# P(cos(x)^3)/(x^6+1) very hard

1. Feb 1, 2012

### joao_pimentel

Hi guys

I'm wondering how shall I solve this primitive/integral

$$\int\frac{\cos^3 x}{x^6+1}dx$$

I really don't know how to start... which substitution shall I take or if I shall solve it by parts...

Any hints or tips will be very appreciated

2. Feb 1, 2012

3. Feb 1, 2012

### joao_pimentel

I don't know if I need an explicit expression, I just need to find how shall I start...

I've tried all trigonometric substitutions and nothing :(

I'm lost

4. Feb 1, 2012

### chiro

Hey joao_pimentel.

Have you looked at different tables of integrals? Chances are you will find a table out there somewhere that gives a form that is exact or 'close' to the form you are working with.

One strategy I have for you is to reduce the trig terms to something that is at least linear. You might have to do a few integrations by parts by differentiating the trig terms and then using trig conversions to put them in the appropriate form.

The denominator of the term looks like a (1 + x^2) which is used in many tables, although if its in combination with a trig term then that could still make it complicated.

5. Feb 1, 2012

### chiro

Also having looked at the solution, maybe another suggestion is to consider a transformation to an expontential form (in the form of using expressions of e^(whatever)) so for example cos(x) = 1/2(e^(ix) - e^(ix)).

6. Feb 1, 2012

### JJacquelin

Split the integral in two, in writting cos(x)^3 in terms of cos(x) and cos(3x)
Split both integrals in six, in writting 1/((x^6)+1) in terms of a sum of six terms c/(x-r) where each r is on the form r=(-1)^(1/6) , i.e. the six complex roots of unit.
Then, the antiderivatives of each cos(x)/(x-r) and cos(3x)/(x-r) can be formally expressed in terms of the special functions Ci(z) and Si(z) where z is a complex linear function of x.

7. Feb 1, 2012

### D H

Staff Emeritus
That is the factorization of x6-1, not x6+1. The latter factorization is a bit uglier.

First factor $x^6+1$ as $(x^2+1)(x^4-x^2+1)$. The latter term in turn has the factorization $(x^2-1+\sqrt[3]{-1})(x^2-\sqrt[3]{-1})$, so

$$x^6+1 = (x^2+1)(x^2-1+\sqrt[3]{-1})(x^2-\sqrt[3]{-1})$$

I'll leave the last ugly bit as an exercise for the OP.

8. Feb 1, 2012

### joao_pimentel

Thanks a lot guys... it was a big help...

I shall write cos(x)^3 in terms of a sum of cos(x) and cos(3x) as JJacquelin said and then fatorize x^6+1 as D H said... Then I shall use Ci(z) e Si(z) functions for each term..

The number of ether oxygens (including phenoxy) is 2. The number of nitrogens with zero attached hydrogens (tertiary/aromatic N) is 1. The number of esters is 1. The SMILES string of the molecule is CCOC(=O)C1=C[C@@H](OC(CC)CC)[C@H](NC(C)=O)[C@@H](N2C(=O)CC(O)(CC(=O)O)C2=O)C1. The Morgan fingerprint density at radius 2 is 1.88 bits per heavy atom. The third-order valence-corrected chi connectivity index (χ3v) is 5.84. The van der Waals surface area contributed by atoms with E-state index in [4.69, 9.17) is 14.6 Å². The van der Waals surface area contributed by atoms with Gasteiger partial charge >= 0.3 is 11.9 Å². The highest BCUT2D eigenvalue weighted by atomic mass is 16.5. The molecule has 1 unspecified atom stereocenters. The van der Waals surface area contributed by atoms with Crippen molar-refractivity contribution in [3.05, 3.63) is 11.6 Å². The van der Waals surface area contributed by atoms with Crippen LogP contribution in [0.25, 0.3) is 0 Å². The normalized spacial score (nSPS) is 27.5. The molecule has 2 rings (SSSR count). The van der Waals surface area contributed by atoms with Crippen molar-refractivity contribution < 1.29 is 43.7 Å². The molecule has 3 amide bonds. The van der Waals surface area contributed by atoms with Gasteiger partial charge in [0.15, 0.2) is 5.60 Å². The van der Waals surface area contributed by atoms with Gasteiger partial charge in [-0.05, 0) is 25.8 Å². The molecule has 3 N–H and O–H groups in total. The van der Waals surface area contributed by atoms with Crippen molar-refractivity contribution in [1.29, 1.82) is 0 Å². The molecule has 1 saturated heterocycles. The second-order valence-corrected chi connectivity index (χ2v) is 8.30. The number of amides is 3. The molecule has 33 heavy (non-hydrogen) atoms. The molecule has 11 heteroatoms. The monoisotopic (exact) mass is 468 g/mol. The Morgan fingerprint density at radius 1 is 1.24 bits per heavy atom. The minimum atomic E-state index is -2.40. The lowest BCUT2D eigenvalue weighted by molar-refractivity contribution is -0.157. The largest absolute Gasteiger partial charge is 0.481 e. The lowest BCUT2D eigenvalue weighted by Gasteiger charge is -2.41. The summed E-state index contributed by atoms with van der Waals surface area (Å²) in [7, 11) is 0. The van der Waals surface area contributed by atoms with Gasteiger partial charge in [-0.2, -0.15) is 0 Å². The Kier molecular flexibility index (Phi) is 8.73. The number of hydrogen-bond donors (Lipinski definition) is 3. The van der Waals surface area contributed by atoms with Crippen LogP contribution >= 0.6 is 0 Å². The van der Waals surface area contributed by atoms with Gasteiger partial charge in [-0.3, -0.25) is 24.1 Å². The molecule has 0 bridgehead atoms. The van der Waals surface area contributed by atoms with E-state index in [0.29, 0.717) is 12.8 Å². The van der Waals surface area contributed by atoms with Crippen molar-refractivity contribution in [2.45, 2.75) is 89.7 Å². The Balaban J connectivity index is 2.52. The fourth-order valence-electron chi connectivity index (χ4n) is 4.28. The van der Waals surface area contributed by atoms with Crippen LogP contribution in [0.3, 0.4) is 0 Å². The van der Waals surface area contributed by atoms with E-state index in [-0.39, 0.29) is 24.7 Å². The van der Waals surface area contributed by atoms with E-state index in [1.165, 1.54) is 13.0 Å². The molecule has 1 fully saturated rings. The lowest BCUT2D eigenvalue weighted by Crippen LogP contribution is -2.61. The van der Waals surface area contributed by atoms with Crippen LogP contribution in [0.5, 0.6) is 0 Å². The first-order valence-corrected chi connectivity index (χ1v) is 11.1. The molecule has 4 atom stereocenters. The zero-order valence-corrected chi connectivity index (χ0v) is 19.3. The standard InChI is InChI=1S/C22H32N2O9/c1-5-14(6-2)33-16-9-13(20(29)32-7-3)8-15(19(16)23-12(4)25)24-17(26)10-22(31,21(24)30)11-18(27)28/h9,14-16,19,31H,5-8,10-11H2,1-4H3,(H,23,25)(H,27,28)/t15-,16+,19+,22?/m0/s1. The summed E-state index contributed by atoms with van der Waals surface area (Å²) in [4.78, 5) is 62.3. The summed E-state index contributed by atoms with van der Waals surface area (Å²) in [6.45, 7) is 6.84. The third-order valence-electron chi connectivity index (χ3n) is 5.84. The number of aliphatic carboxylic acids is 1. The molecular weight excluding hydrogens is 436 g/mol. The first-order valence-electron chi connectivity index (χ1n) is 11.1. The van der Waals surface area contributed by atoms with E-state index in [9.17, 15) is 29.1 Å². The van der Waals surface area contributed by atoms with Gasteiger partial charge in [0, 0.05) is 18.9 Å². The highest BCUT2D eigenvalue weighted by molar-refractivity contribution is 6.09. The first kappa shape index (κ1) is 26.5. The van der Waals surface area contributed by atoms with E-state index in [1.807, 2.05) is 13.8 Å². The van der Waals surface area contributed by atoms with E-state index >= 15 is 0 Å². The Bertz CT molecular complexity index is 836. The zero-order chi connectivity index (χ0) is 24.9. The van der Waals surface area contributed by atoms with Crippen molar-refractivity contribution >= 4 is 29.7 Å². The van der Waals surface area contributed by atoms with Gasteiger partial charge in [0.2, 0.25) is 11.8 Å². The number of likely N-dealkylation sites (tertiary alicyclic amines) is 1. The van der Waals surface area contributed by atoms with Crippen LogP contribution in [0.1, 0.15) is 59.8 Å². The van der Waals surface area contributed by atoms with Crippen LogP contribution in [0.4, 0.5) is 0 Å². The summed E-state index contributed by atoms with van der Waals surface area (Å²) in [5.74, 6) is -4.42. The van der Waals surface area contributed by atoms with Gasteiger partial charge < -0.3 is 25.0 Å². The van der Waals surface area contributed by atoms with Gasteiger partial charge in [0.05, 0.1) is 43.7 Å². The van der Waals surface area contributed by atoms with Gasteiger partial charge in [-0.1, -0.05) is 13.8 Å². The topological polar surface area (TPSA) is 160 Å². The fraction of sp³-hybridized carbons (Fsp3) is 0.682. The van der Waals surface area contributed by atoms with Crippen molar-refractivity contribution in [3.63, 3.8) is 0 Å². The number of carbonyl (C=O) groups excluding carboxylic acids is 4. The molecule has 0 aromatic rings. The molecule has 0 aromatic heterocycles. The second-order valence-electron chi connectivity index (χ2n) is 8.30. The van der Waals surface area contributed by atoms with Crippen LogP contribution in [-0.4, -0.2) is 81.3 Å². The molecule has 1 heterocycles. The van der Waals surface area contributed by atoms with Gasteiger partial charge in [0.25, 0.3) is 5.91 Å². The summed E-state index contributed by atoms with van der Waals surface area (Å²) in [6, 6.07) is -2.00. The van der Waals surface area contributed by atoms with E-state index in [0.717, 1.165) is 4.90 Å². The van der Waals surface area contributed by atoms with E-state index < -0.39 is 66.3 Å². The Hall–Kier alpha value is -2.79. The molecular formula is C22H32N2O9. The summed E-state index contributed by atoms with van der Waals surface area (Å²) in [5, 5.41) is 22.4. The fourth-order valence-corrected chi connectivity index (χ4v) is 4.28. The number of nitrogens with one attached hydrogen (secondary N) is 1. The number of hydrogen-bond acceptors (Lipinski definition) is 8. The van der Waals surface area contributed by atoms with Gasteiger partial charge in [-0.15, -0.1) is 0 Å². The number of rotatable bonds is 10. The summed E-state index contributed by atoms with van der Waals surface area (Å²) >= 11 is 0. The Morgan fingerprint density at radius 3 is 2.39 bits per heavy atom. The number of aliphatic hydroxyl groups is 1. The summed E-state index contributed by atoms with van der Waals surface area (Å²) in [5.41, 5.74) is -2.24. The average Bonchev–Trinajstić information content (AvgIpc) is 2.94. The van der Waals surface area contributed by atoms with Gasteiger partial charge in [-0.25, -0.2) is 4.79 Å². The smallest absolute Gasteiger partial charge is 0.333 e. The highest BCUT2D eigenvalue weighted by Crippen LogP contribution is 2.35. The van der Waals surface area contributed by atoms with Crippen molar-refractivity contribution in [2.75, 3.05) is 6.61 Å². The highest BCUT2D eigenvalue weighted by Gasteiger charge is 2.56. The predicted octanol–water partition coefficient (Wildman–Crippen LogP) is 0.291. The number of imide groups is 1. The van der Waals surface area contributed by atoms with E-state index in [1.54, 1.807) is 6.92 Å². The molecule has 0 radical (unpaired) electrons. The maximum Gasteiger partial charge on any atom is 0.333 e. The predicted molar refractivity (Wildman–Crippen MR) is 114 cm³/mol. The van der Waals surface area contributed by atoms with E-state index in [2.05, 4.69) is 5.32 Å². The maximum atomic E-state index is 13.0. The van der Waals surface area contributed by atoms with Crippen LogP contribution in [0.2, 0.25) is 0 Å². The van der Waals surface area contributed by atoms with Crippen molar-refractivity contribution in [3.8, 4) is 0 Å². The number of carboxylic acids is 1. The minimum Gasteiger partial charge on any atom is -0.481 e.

I'll try it :)

Thanks a lot again

João

9. Feb 2, 2012

### joao_pimentel

Guys

I know that $$cos^3(x)=\frac{1}{4}\left(cos(3x)+3cos(x)\right)$$

Then

\begin{aligned} \int &\frac{\cos^3 x} {(x^2+1) (x^2-1+\sqrt[3]{-1}) (x^2-\sqrt[3]{-1})} dx \\ & =\frac{1}{4} \int \frac{\cos{3x}} {(x^2+1) (x^2-1+\sqrt[3]{-1}) (x^2-\sqrt[3]{-1})} dx + \frac{3}{4} \int \frac {\cos{x}} {(x^2+1)(x^2-1+\sqrt[3]{-1} )(x^2-\sqrt[3]{-1})} dx \end{aligned}

Then I need to factorize $$\frac{1}{(x^2+1)(x^2-1+\sqrt[3]{-1})(x^2-\sqrt[3]{-1})}$$ in partial fractions

$$\frac{1} {(x^2+1) (x^2-1+\sqrt[3]{-1})(x^2-\sqrt[3]{-1})} = \frac{Ax+B}{x^2+1} + \frac{Cx+D}{(x^2-1+\sqrt[3]{-1})} +\frac{Ex+F}{x^2-\sqrt[3]{-1})}$$

Then I get each fraction $$\cos(a x)\frac{\alpha x + \beta}{x^2+\lambda}$$

How do I use such Ci(z) functions... Actually I confess I'm not aware of such Ci(z) and Si(z) functions... would it be Hyperbolic function???

Thank you a lot

Last edited by a moderator: Feb 2, 2012
10. Feb 2, 2012

### phyzguy

11. Feb 2, 2012

### JJacquelin

I think that it not a good idea to process with partial fractons which denominators are second degree polynomials. This will lead to complicated integrals, not easy to expess in terms of Ci and Si functions.
I maintain what I already said in my previous post [ Y, 01:19 PM] :
1/((x^6)+1) is much easier to write as the sum of six terms on the form c/(x-r) where each c is a different complex number easy to find and where the six different r are the roots of (r^6)+1=0, i.e. six complex number easy to find.

12. Feb 2, 2012

### D H

Staff Emeritus
Here's what you said yesterday:
That's incorrect. Using those (x-r) as the factors, where each r is one of the six sixth roots of unit, is the factorization of x^6-1=0, not x^6+1=0.

13. Feb 3, 2012

### JJacquelin

Obviously :
r = exp(i(2n+1)pi/6)
I think that it isn't the key point of the question.